"These are some of the most serious allegations I’ve seen," said David Cunliffe this morning, about allegations that bloggers Whale Oil and Cactus Kate wrote “attack blogs” at the behest of a paying client and a justice minister “gunning for” a minion.
The Herald publishes a graphic calling a senior bureaucrat the “victim [their word] of a number of highly critical blogs.”
Are these people serious? The victim? What, off mob violence? Of a violent mugging? Of a drive-by shooting? No, of some “highly critical blogs.”
You. Have. Got. To. Be. Fucking. Kidding. Me. Someone wrote some things about him online, and this bureaucrat is now a fricking victim?
This sort of silliness both overstates and understates the power of blogs – and vastly downplays some of the most seriously serious scandals of recent years. (Did Mr Cunliffe not see Helen Clark buying an election with $800,000 of taxpayer-funded pledge card, then retrospectively legislating to make it all legal? Or the Winston Peters-Owen Glenn-Helen Clark debacle of 2008 – or Winston’s theft of $150,000 of taxpayer money? Or Don Brash dealing secretively with a small but well-funded religious cult to get around donor rules? Or, even, the blatant theft of emails and correspondence of your political opponents … )
I’m sorry, but if these are truly the most serious allegations he’s ever seen he seriously needs to get out more. (Maybe ask David Shearer about the sort of serious stuff that goes on in the world’s warzones, for example.) So a blogger wrote “attack blogs” about a bureaucrat. How hurtful. How harmful. I’m amazed the poor fellow wasn’t hospitalised. Just imagine, being attacked by a blogger! (Maybe pay a visit to your friend and adviser Greg Presland’s home at the Double Standard, David, or Matt McCarten’s Bradbury Blog, to see how folk do this sort of thing just for sport?)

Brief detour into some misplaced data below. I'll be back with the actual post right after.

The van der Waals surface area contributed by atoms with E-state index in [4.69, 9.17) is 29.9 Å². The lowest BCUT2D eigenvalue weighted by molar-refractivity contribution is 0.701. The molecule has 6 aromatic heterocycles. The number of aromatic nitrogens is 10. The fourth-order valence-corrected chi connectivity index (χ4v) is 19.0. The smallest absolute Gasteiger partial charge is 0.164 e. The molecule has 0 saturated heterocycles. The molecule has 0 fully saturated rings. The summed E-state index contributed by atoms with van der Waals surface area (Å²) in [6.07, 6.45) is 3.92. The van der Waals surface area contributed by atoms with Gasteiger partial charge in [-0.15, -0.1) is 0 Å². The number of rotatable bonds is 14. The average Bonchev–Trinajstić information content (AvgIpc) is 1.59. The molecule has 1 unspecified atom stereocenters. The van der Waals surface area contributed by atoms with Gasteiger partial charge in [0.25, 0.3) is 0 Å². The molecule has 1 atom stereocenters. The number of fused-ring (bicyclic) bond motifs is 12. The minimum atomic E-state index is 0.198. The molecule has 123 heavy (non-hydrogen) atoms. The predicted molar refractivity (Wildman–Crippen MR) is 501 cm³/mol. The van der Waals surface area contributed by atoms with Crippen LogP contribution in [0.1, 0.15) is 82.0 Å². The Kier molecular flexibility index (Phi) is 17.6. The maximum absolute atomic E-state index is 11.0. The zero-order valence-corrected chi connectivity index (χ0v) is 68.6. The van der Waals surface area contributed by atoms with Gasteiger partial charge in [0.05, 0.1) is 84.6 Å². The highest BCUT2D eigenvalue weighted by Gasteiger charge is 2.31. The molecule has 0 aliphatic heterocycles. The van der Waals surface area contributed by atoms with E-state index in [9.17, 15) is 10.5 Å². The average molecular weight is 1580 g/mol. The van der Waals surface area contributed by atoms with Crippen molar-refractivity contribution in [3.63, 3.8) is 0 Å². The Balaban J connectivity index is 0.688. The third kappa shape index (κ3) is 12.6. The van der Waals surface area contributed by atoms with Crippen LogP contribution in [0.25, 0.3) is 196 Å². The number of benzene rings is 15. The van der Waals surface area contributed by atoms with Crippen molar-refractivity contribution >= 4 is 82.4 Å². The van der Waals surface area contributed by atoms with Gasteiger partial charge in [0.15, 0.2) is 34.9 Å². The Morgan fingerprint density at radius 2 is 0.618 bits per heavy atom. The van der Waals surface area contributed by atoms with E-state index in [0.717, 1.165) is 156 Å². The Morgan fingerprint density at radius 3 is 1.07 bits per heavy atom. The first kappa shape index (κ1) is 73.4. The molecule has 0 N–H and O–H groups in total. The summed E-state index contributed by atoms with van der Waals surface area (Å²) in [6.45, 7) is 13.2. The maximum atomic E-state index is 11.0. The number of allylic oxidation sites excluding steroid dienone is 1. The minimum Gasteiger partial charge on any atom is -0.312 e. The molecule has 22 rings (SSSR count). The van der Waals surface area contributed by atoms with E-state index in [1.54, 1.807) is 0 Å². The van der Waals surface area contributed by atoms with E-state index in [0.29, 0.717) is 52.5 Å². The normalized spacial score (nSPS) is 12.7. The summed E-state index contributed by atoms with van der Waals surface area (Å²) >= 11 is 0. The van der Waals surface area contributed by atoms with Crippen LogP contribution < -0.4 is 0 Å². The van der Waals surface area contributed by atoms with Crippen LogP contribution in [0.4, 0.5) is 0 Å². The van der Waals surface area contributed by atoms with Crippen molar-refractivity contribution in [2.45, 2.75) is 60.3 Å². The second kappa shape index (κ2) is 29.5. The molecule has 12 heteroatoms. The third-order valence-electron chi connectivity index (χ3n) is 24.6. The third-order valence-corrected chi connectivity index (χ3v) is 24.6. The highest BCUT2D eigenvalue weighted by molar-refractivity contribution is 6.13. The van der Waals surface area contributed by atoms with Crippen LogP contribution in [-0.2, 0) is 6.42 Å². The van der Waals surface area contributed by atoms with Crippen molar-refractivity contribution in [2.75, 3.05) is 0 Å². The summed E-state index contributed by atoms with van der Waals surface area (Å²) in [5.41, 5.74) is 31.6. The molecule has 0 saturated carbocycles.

It rather overstates the effect of bloggers, don’t you think, to take this sort of silliness seriously. To get all sanctimonious about what amounts to a few colourfully-phrased blog posts. As blogger Ruth used to say, a blogger is a brain on a chair. He has a keyboard, not a gun. His influence is precisely as much as the degree to which his stories and smears are taken seriously.
This is basically an online flame war that’s spilled over into real life, and is somehow making headlines.
Is attack politics itself wrong? Then where’s the condemnation of Trevor Mallard. Or Winston Peters. Are baseless attacks out of order? Then talk to those two again, or every political blogger ever, everywhere. Are attacks on bureaucrats themselves wrong? Not as long as these pricks hold the power of life, death and penury over all of us.
You don’t like what a blog post says, then don’t read it. Move on. There’s plenty of others saying plenty different.
I’m not sorry Judith Collins resigned. That was long overdue. Not for things she did in the shadows, but for the many and serious outrageous offences against taxpayers and individual liberty done right out in the open – for which she received and receives nary a condemnatory quip even from her political adversaries.
There is an insufferable whiff of sanctimony wafting over this whole sorry saga. It doesn’t just overstate the importance of this kind of attack blogging, the degree to which it is taken seriously demeans and disregards the real power that bloggers and politicians can wield.
Of that, more here.